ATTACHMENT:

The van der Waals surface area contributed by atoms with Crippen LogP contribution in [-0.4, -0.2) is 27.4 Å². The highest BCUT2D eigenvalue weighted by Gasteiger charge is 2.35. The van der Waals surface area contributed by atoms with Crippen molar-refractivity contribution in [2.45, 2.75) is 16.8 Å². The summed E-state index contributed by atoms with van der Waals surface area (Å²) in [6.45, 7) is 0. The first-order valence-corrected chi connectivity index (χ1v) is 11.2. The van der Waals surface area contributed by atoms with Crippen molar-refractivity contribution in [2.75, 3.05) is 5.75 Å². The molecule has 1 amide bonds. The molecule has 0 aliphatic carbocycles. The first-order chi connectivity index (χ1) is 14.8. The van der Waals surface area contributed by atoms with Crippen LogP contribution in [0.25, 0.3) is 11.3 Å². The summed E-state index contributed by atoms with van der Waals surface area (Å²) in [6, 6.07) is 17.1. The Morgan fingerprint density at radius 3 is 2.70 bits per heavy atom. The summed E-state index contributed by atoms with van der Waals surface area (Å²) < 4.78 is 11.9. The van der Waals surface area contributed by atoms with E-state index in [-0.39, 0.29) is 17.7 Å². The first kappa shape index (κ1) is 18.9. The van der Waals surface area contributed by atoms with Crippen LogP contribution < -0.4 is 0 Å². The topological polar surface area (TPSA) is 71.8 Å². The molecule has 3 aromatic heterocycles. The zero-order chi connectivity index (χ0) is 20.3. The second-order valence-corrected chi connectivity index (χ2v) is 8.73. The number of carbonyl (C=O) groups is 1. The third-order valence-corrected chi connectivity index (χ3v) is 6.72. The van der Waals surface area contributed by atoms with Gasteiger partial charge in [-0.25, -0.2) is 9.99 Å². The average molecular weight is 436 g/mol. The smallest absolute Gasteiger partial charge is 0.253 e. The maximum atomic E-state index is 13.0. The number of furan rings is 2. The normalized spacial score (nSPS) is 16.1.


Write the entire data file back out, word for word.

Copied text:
The van der Waals surface area contributed by atoms with Crippen LogP contribution in [-0.4, -0.2) is 27.4 Å². The highest BCUT2D eigenvalue weighted by Gasteiger charge is 2.35. The van der Waals surface area contributed by atoms with Crippen molar-refractivity contribution in [2.45, 2.75) is 16.8 Å². The summed E-state index contributed by atoms with van der Waals surface area (Å²) in [6.45, 7) is 0. The first-order valence-corrected chi connectivity index (χ1v) is 11.2. The van der Waals surface area contributed by atoms with Crippen molar-refractivity contribution in [2.75, 3.05) is 5.75 Å². The molecule has 1 amide bonds. The molecule has 0 aliphatic carbocycles. The first-order chi connectivity index (χ1) is 14.8. The van der Waals surface area contributed by atoms with Crippen LogP contribution in [0.25, 0.3) is 11.3 Å². The summed E-state index contributed by atoms with van der Waals surface area (Å²) in [6, 6.07) is 17.1. The Morgan fingerprint density at radius 3 is 2.70 bits per heavy atom. The summed E-state index contributed by atoms with van der Waals surface area (Å²) < 4.78 is 11.9. The van der Waals surface area contributed by atoms with E-state index in [-0.39, 0.29) is 17.7 Å². The first kappa shape index (κ1) is 18.9. The van der Waals surface area contributed by atoms with Crippen LogP contribution < -0.4 is 0 Å². The topological polar surface area (TPSA) is 71.8 Å². The molecule has 3 aromatic heterocycles. The zero-order chi connectivity index (χ0) is 20.3. The second-order valence-corrected chi connectivity index (χ2v) is 8.73. The number of carbonyl (C=O) groups is 1. The third-order valence-corrected chi connectivity index (χ3v) is 6.72. The van der Waals surface area contributed by atoms with Gasteiger partial charge in [-0.25, -0.2) is 9.99 Å². The average molecular weight is 436 g/mol. The smallest absolute Gasteiger partial charge is 0.253 e. The maximum atomic E-state index is 13.0. The number of furan rings is 2. The normalized spacial score (nSPS) is 16.1.